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Title:
Lubricated condom
Kind Code:
A1
Abstract:
A rolled-up lubricated condom formed by depositing a water soluble lubricant to the rim of a rolled up condom after a surface of the condom has been coated with a surfactant modified powder. Surfactant modified powder, methods of making surfactant modified powder, and methods of preparing a condom with surfactant modified powder.


Inventors:
Wray X, Daniel (Vista, CA, US)
De Armond, Robert L. (Temecula, CA, US)
Application Number:
10/683251
Publication Date:
04/14/2005
Filing Date:
10/10/2003
Assignee:
BIOFILM IP, LLC.
Primary Class:
Other Classes:
427/2.1, 428/403, 428/407
International Classes:
A61F6/04; A61L2/00; B05D3/00; B32B5/16; B32B27/02; (IPC1-7): B05D3/00; A61L2/00; B32B5/16; B32B27/02
View Patent Images:
Related US Applications:
Attorney, Agent or Firm:
PROCOPIO, CORY, HARGREAVES & SAVITCH LLP (530 B STREET, SUITE 2100, SAN DIEGO, CA, 92101, US)
Claims:
1. A composition comprising a powder coated with an aqueous composition comprising a surfactant.

2. The composition of claim 1 wherein said powder is selected from one or more of the group consisting of talc, silica, lycopodium, corn or potato starch, cotton flock, cross-linked nylon or polyurethane, carbonate compounds of carbonates and acetates

3. The composition of claim 1 wherein said surfactant is amphoteric, anionic, cationic, nonionic or a long-chain fatty amine.

4. The composition of claim 3 wherein said aqueous composition comprising a surfactant is a component of a water soluble lubricant.

5. The composition of claim 4 wherein said water soluble lubricant comprises glycerin and a preservative system.

6. The composition of claim 5 wherein said water soluble lubricant is a personal lubricant.

7. The composition of claim 6 wherein said personal lubricant is Astroglide(™).

8. The composition of claim 1 wherein said aqueous composition comprising a surfactant is disposed on a surface of the condom.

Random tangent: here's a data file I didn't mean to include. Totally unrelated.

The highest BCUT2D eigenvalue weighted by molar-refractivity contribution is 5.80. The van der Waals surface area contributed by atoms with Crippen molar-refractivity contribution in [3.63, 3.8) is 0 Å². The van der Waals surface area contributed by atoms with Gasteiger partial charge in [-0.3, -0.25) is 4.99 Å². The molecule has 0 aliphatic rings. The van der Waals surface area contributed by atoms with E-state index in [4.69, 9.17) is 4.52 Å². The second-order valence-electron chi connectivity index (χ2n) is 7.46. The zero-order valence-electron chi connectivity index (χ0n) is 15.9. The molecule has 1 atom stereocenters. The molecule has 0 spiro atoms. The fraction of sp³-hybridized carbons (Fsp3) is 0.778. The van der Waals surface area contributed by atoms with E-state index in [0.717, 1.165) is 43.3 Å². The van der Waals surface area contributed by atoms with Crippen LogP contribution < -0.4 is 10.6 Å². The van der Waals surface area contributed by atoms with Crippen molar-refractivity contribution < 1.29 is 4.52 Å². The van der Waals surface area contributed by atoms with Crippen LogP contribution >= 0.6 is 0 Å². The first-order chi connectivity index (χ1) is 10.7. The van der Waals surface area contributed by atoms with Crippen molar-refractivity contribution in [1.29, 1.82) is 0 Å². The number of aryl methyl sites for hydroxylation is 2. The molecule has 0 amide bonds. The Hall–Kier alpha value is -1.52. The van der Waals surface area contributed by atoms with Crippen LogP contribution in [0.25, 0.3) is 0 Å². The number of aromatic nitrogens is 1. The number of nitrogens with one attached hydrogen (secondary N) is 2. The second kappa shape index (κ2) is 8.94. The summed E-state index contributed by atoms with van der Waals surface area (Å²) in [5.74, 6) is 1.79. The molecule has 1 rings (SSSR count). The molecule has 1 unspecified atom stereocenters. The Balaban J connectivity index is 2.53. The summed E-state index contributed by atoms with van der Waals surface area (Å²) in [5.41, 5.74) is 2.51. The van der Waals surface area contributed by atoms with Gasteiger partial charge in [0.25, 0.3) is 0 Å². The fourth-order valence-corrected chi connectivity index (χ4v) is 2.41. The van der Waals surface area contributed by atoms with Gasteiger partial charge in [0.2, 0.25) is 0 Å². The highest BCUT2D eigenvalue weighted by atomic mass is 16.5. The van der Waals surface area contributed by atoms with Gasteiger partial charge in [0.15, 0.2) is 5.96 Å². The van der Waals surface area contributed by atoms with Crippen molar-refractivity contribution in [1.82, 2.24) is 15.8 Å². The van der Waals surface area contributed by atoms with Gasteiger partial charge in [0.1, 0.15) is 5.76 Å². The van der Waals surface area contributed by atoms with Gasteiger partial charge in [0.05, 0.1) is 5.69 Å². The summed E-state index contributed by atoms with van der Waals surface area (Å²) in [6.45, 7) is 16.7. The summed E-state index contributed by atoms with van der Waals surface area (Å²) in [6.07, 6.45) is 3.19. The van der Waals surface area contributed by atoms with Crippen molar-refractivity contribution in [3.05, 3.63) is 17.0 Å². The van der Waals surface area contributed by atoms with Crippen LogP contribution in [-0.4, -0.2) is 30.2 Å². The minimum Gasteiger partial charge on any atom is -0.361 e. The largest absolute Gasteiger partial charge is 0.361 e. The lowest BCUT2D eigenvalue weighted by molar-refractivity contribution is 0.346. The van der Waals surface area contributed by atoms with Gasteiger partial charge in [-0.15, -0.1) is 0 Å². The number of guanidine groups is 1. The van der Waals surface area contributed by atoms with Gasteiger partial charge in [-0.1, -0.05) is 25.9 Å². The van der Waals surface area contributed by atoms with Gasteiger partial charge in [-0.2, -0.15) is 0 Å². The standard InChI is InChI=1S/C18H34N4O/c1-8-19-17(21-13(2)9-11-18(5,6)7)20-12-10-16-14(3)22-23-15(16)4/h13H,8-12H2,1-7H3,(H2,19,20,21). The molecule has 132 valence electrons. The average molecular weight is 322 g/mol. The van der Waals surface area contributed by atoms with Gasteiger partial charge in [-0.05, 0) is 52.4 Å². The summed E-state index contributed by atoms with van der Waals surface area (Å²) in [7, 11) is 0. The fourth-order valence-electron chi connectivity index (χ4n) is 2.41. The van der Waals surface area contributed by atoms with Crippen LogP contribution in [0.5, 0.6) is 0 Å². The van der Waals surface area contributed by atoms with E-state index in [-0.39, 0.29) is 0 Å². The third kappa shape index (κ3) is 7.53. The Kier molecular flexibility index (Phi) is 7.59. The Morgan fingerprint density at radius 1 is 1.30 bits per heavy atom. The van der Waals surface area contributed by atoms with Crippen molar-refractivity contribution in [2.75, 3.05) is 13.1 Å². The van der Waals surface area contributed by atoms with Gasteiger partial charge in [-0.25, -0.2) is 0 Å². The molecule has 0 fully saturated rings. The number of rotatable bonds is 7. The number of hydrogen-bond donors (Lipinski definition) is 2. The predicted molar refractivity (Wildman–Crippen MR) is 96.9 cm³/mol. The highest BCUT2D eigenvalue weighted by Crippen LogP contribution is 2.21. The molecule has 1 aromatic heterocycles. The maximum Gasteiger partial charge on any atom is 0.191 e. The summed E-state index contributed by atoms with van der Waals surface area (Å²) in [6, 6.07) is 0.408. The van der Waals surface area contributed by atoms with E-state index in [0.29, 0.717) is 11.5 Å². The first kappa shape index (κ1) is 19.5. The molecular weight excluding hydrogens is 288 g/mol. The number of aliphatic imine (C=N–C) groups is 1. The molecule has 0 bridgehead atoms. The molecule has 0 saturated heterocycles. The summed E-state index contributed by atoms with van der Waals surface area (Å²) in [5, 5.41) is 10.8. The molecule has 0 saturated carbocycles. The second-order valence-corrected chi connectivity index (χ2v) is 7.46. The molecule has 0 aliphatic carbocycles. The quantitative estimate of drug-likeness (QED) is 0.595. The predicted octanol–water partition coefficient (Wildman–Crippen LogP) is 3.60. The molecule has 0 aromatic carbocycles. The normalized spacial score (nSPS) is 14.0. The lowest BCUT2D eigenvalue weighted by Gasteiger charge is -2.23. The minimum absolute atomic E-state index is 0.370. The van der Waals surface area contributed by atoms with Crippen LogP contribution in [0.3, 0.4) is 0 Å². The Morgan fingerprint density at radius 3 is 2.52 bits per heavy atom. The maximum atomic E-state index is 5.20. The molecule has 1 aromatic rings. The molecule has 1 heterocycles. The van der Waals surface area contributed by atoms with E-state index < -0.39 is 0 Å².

9. The composition of claim 8 further comprising an aliquot of water soluble lubricant in contact with a portion of said powder.

10. The composition of claim 9 encased in an airtight container.

11. A condom wherein a surface of said condom is coated with a composition comprising a powder coated with an aqueous composition comprising a surfactant.

12. The condom of claim 11 wherein said powder is selected from one or more of the group consisting of talc, silica, lycopodium, corn or potato starch, cotton flock, cross-linked nylon or polyurethane, carbonate compounds of carbonates and acetates

13. The condom of claim 11 wherein said surfactant is amphoteric, anionic, cationic, nonionic or a long-chain fatty amine.

14. The condom of claim 11 wherein said aqueous composition comprising a surfactant is a component of a water soluble lubricant.

15. The condom of claim 11 wherein said water soluble lubricant comprises glycerin and a preservative system.

16. The condom of claim 11 wherein said water soluble lubricant is a personal lubricant.

17. The condom of claim 11 wherein said personal lubricant is Astroglide(™).

18. The condom of claim 11 further comprising an aliquot of water soluble lubricant in contact with a portion of said powder.

19. The condom of claim 18 encased in an airtight container.

20. A condom comprising a surface which bears a coat of a composition which comprises a powder coated with an aqueous composition comprising a surfactant, and an aliquot of a water soluble lubricant in contact with said powder, said condom encased in an air tight container.

21. A method of making a powder composition, said method comprising the step of mixing a powder with an aqueous composition of surfactant.

22. A method of preparing a condom, said method comprising the step of coating at least one surface of said condom with a composition which comprises a powder coated with an aqueous composition comprising a surfactant, thereby forming a coated surface.